Seasonal rental home in BC Owned by US citizens -NR-6 NR-4
I have a home at a BC interior ski hill. We had it built in 2000 and had a rental agent there make a few rentals of it in 2001 and manage it's upkeep for those rentals. He referred us to his CPA for tax returns. We also used this rental agent for 2002. After that we changed to the agent we still currently use. This last spring the first rental agent came up to me and said he had to go to tax court and expected to lose the case and would owe the government $8000.00. He said that it was our fault for not filing the 2001 return on time. This last May he sent me an email demanding the $8000.00 . No documentation, explanation was provided. So is this possible and if so how could it come about. What would my responsibility be. Revenue
Canada gets my returns , they know who I am. I might add that the rentals were $14,000 gross and of course the mortgage interest was more than that so the return we filed shows a small loss as is always the situation.
david ingram replies:
I wrote the following in my ULTIMATE TAX GUIDE in 1989. You can find it at www.centa.com about two/thirds of the way through the 'US/Cdn Taxation Section'. Note that it says clearly that the agent is responsible to pay 25% of the gross if the US resident does not file the tax return. In reverse, the US charges 30%.
RENTAL PROPERTIES - CANADA - OWNED BY U.S. RESIDENT
More important perhaps is the problem with rental properties in Canada. When owned by a non-resident, they are subject to a 25% withholding (or 15% if living in Bangladesh) tax. If the renter does not pay this tax, the government can come along two or ten years later and demand the tax.
Imagine the consternation of a tenant of a house in the British Properties in West Vancouver, or Rosedale in Toronto. Assume the tenant has been paying $2,000 a month for a $500,000 house owned by a Hong Kong resident. After three years of paying $24,000 a year to the `non-resident', they finally buy a house and move. Two months later, there is a knock on the door and a National Revenue representative is standing there demanding 25% of $72,000 for NON-RESIDENT withholding tax (this is a true story by the way, only the owner was in London).
There is a way around this problem. The tenant can ask to see, or rather DEMAND to see a copy of the landlord's filed and accepted NR6 form. (See forms in back of book). This form allows the tenant or agent of the landlord to deduct a lesser amount (or nil if a loss) than 25% of the gross rent. It allows for expenses to be taken off and the tax can then be withheld at 25% of the net, rather than the gross. The property management division of david ingram & Associates Realty Inc. files about 300 of these NR6 forms a year. (This is only necessary if you are paying directly to a landlord whom you KNOW to be a non-resident of Canada. If you are paying to an agent or Canadian Resident, you are okay.)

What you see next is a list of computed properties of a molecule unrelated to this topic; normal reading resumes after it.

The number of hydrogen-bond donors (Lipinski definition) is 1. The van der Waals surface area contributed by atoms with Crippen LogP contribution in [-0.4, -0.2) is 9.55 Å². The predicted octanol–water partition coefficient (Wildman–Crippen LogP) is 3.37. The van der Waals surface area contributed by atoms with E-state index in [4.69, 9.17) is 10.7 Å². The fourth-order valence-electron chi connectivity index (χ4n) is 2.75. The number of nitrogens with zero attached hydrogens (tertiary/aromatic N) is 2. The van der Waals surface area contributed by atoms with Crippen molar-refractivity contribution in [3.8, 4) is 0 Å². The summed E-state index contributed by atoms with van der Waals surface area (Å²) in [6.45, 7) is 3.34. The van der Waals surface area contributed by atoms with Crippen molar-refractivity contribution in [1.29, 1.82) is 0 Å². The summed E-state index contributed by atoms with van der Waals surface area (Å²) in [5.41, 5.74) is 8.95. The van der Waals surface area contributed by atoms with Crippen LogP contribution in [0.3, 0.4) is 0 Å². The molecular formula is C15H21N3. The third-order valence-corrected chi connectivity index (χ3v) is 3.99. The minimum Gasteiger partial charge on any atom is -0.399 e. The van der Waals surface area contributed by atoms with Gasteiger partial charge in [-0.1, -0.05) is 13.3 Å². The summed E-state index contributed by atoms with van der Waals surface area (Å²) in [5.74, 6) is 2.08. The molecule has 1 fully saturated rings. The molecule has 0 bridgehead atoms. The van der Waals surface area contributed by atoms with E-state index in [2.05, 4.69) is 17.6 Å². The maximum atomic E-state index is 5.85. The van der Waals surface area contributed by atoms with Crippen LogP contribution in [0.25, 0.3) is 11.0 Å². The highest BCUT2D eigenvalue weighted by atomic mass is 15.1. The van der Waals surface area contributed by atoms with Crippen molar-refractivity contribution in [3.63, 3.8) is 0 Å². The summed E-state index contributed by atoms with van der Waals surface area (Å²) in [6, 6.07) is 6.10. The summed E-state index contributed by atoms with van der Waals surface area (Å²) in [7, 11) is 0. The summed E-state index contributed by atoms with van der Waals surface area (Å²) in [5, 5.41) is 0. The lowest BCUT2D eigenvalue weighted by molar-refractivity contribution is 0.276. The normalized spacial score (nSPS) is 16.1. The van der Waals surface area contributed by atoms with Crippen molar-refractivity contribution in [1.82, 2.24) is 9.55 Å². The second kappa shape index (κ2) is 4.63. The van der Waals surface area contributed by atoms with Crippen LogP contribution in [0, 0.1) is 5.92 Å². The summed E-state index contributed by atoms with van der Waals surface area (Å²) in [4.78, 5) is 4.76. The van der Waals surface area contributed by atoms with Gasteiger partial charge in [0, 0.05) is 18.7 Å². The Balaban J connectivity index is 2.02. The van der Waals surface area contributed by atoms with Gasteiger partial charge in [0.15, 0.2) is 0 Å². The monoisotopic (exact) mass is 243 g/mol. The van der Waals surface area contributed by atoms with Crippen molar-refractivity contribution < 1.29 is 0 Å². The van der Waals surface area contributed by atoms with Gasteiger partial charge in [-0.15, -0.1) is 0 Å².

Please note, the NR6 MUST BE FILED BEFORE the first rent cheque is received or 25% of the gross rent must be remitted. For years, we were in the habit of filing `this years' NR6 late with last years tax return. In 1989, National Revenue stopped accepting this sloppy practice and demanded them on time.
IF YOU SIGN THIS FORM AS AN AGENT, AND THE OWNER DOES NOT FILE HIS OR HER RETURN BY JUNE 30TH OF THE FOLLOWING YEAR, YOU, THE AGENT, ARE RESPONSIBLE FOR THE 25% OF THE GROSS RENT WITH NO REFUND PROVISIONS FOR ANYONE.
RENTAL PROPERTIES - UNITED STATES - OWNED BY A CANADIAN
If paying 25% of the GROSS rent to Canada sounds bad, cheer up. The United States taxes the Canadian 30% in the same situation. To avoid this, the Canadian needs to notify the U.S. Government that he wishes to be taxed as a business rental house on the "net income" received. But if you do not notify the IRS in advance, the IRS CAN tax you at the 30% of gross rate.
In practical terms, the CRA is not a boogeyman here. What usually happens is that the Agent pays the 25% of the gross rent and issues an NR$ in your name crediting you wiht hte 25%. You do your tax return late and the CRA refunds the money to you and you give the money back to the agent.
However, that is only good for ONE time, AND if 'you' the owner are chronically late, the agent is responsible.
I do not know enough to comment further. However, Ii can tell you that at this moment, I have not personally seen a single case where the money was not eventually refunded if the parties co-operated.
If you filed an NR-6 for 2001 and 2002, this situation is clearly spelt out on that form.. If you were not on time, and the agent suffered a penalty and / or if you have not co-operated in the process, I would think that you do owe the agent whatever he or she is penalized becasue his penalty is based upon your failure to file on time.
If your returns were filed on time, he is not subject to penalities.
One of the problems in Whistler is that there were a dozen unlicenced and unregulated operations acting as property managers. I personally informed 4 of them about their duties when their clients (individuals like yourself) came to me to prepare their US/Canadian income tax returns.
CEN-TA Cross Border Services - Tax, Visas, Immigration